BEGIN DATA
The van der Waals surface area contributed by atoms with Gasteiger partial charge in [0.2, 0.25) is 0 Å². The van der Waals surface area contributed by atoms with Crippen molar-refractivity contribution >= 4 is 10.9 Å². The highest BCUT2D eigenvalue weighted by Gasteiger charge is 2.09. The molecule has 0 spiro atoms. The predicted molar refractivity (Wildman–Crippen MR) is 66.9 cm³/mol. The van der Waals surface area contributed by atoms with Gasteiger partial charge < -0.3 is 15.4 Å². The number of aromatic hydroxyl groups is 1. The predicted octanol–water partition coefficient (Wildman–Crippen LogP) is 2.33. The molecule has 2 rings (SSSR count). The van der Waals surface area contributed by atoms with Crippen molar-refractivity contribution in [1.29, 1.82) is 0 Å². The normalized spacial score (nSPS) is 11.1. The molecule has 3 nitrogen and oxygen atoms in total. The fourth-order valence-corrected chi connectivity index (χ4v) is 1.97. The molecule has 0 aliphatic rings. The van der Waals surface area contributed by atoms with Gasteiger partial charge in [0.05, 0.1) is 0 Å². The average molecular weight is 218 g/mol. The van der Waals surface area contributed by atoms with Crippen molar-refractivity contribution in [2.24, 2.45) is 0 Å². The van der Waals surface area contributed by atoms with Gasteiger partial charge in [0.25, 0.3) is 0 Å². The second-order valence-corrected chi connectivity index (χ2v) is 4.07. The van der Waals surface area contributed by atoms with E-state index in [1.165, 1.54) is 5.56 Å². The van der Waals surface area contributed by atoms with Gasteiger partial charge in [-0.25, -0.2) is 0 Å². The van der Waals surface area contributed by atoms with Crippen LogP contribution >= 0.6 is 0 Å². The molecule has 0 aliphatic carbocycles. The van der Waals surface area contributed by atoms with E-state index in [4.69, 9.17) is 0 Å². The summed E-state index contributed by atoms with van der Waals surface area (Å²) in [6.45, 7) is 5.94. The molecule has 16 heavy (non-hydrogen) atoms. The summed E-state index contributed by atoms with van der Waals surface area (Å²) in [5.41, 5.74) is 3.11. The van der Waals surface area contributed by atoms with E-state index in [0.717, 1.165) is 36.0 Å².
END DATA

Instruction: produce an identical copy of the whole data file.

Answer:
The van der Waals surface area contributed by atoms with Gasteiger partial charge in [0.2, 0.25) is 0 Å². The van der Waals surface area contributed by atoms with Crippen molar-refractivity contribution >= 4 is 10.9 Å². The highest BCUT2D eigenvalue weighted by Gasteiger charge is 2.09. The molecule has 0 spiro atoms. The predicted molar refractivity (Wildman–Crippen MR) is 66.9 cm³/mol. The van der Waals surface area contributed by atoms with Gasteiger partial charge < -0.3 is 15.4 Å². The number of aromatic hydroxyl groups is 1. The predicted octanol–water partition coefficient (Wildman–Crippen LogP) is 2.33. The molecule has 2 rings (SSSR count). The van der Waals surface area contributed by atoms with Crippen molar-refractivity contribution in [1.29, 1.82) is 0 Å². The normalized spacial score (nSPS) is 11.1. The molecule has 3 nitrogen and oxygen atoms in total. The fourth-order valence-corrected chi connectivity index (χ4v) is 1.97. The molecule has 0 aliphatic rings. The van der Waals surface area contributed by atoms with Gasteiger partial charge in [0.05, 0.1) is 0 Å². The average molecular weight is 218 g/mol. The van der Waals surface area contributed by atoms with Crippen molar-refractivity contribution in [2.24, 2.45) is 0 Å². The van der Waals surface area contributed by atoms with Gasteiger partial charge in [0.25, 0.3) is 0 Å². The second-order valence-corrected chi connectivity index (χ2v) is 4.07. The van der Waals surface area contributed by atoms with E-state index in [1.165, 1.54) is 5.56 Å². The van der Waals surface area contributed by atoms with Gasteiger partial charge in [-0.25, -0.2) is 0 Å². The van der Waals surface area contributed by atoms with Crippen LogP contribution >= 0.6 is 0 Å². The molecule has 0 aliphatic carbocycles. The van der Waals surface area contributed by atoms with E-state index in [4.69, 9.17) is 0 Å². The summed E-state index contributed by atoms with van der Waals surface area (Å²) in [6.45, 7) is 5.94. The molecule has 16 heavy (non-hydrogen) atoms. The summed E-state index contributed by atoms with van der Waals surface area (Å²) in [5.41, 5.74) is 3.11. The van der Waals surface area contributed by atoms with E-state index in [0.717, 1.165) is 36.0 Å².